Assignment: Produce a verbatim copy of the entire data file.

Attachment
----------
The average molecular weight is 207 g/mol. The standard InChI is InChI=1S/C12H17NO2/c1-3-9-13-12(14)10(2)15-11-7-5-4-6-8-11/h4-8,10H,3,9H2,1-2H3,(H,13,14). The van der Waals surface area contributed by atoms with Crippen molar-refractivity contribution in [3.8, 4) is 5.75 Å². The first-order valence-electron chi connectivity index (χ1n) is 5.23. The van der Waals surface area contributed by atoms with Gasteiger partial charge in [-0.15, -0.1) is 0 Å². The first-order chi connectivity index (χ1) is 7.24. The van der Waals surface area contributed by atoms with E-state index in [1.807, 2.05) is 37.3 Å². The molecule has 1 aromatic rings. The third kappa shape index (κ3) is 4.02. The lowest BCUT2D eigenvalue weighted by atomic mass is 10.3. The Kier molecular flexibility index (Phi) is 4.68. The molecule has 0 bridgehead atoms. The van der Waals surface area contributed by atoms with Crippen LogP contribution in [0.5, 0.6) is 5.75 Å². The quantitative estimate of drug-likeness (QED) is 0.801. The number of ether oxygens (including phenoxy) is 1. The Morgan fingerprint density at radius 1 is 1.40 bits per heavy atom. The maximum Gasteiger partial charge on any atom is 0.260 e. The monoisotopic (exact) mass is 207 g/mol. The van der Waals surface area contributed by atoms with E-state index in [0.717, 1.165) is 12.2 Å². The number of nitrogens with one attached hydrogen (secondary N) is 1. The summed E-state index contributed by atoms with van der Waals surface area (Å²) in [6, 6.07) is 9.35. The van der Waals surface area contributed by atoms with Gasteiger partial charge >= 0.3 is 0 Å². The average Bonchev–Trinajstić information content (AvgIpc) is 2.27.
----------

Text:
The average molecular weight is 207 g/mol. The standard InChI is InChI=1S/C12H17NO2/c1-3-9-13-12(14)10(2)15-11-7-5-4-6-8-11/h4-8,10H,3,9H2,1-2H3,(H,13,14). The van der Waals surface area contributed by atoms with Crippen molar-refractivity contribution in [3.8, 4) is 5.75 Å². The first-order valence-electron chi connectivity index (χ1n) is 5.23. The van der Waals surface area contributed by atoms with Gasteiger partial charge in [-0.15, -0.1) is 0 Å². The first-order chi connectivity index (χ1) is 7.24. The van der Waals surface area contributed by atoms with E-state index in [1.807, 2.05) is 37.3 Å². The molecule has 1 aromatic rings. The third kappa shape index (κ3) is 4.02. The lowest BCUT2D eigenvalue weighted by atomic mass is 10.3. The Kier molecular flexibility index (Phi) is 4.68. The molecule has 0 bridgehead atoms. The van der Waals surface area contributed by atoms with Crippen LogP contribution in [0.5, 0.6) is 5.75 Å². The quantitative estimate of drug-likeness (QED) is 0.801. The number of ether oxygens (including phenoxy) is 1. The Morgan fingerprint density at radius 1 is 1.40 bits per heavy atom. The maximum Gasteiger partial charge on any atom is 0.260 e. The monoisotopic (exact) mass is 207 g/mol. The van der Waals surface area contributed by atoms with E-state index in [0.717, 1.165) is 12.2 Å². The number of nitrogens with one attached hydrogen (secondary N) is 1. The summed E-state index contributed by atoms with van der Waals surface area (Å²) in [6, 6.07) is 9.35. The van der Waals surface area contributed by atoms with Gasteiger partial charge >= 0.3 is 0 Å². The average Bonchev–Trinajstić information content (AvgIpc) is 2.27.